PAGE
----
Kidtopia Saturdays: What kid doesn’t love Saturday? At Keystone, Saturdays are extra special with Ripperoo’s Village Parade, S’mores Saturdays at the Dercum Ice Rink and Fireworks at 7:00 p.m. Ripperoo’s Parade is especially fun, because kids of all ages can join in and ride on a horse-drawn wagon. The parade gets organized at 3:45 p.m. near the River Run Gondola. Oh, and it might be helpful to note that Ripperoo is Keystone’s larger than life dog mascot.
Meet An Avalanche Dog (Thursdays only): I’m a sucker for furry friends and I love dogs, especially well-trained service dogs. We met Kenya and her trainer Sy. Kenya is sweet, mellow and obedient, yet possessing incredible life-saving search and rescue skills.
Meeting an avy dog gives you respect for their skills and for mountain safety. Best of all, at Keystone, the dogs have their own collectible trading cards. These cards have a photo of the dog, information about their training and the rescues they’ve worked on and more. On the back, the cards reinforce the Skier Responsibility Code. Good stuff!
These are just the weekly, season-long activities. For more information about special events and Kids’ Night Out, check out the Keystone website.
Whew! The Kidtopia fun doesn’t stop at the base, it just keeps going on-mountain from morning ’til night.
Kidventure Zones: Keystone has three special areas, on the mountain, just for kids. Ski through an old mine, visit Ripperoo’s Forest or take a Klondike Adventure. These areas are yours to discover and enjoy!
Tubing: We loved it, plain and simple (and I’ll be writing more next week!). In my opinion, it’s the perfect “day off” activity or a super-fun evening alternative for families with teens. Fun, fun, FUN! Reservations for one hour sessions are required, 970-496-3000.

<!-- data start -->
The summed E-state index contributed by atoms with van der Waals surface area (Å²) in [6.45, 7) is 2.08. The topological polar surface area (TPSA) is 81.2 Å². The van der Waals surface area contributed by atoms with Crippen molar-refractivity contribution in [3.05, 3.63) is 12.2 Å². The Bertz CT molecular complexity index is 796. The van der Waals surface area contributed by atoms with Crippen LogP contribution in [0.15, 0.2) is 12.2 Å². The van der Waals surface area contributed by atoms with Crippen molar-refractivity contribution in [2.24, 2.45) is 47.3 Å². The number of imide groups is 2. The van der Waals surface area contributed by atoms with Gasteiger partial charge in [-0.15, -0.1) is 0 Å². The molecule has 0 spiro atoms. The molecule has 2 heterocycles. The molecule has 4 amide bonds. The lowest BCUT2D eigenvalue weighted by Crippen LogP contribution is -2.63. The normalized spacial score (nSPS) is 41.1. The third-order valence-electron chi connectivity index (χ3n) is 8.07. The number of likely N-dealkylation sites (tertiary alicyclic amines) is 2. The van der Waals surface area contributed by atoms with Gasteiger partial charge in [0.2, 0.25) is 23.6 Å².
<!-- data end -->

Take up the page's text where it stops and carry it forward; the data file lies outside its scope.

Snow Fort: This is another one of my favorites, and judging from the large number of adults playing, and posing, in the snow fort, it’s popular with all ages! Just don’t lick the throne. Your tongue will freeze. I saw it happen.
The Snow Fort and Tubing are both found at Adventure Point at the top of the River Run Gondola.
Night Skiing: Keystone has “Colorado’s Longest Ski Day,” with lifts operating out of the River Run and Mountain House bases (check). Night skiing operates Wednesday through Sunday all season, and every night during March.
EpicMix Racing: New this season at all Vail Resorts, EpicMix racing is the Vail alternative to NASTAR, complete with a national championship at Beaver Creek in April. At Keystone, you’ll find the mellow, forgiving dual-slalom course on Flying Dutchman. It’s appropriate for even the youngest skiers and fun for all ages.
KAT Skiing: Keystone has two cat skiing options for expert skiers and riders who can ski trees and powder. The first is the Outback Shuttle, which for $5 in hard, cold cash will take you and 11 others to the expert terrain in the Outback Bowls. The second option is an all-day cat skiing adventure in Independence Bowl, Keystone’s newest expert-only terrain. Two guided tours leave daily and reservations are required.
If you’re uncertain about your ability, but interested in a cat adventure, take the Mountain-Top Snowcat Tour to scope out the terrain and talk with guides.
A51 Terrain Park: Another option for big kids, and expert skiers and riders, is the incredible, huge, comprehensive Area 51 terrain park. One of the top 10 parks in the country, as ranked by Snowboarding Magazine, it’s where pros come to practice before the X Games and is not for the faint of heart. Watch the action from the Peru Express.
Nordic Skiing: Last but not least, Keystone has a Nordic center with rentals and 9 miles of groomed trails.
Why My Family Loves Skiing At Keystone, Colorado, November 4, 2010.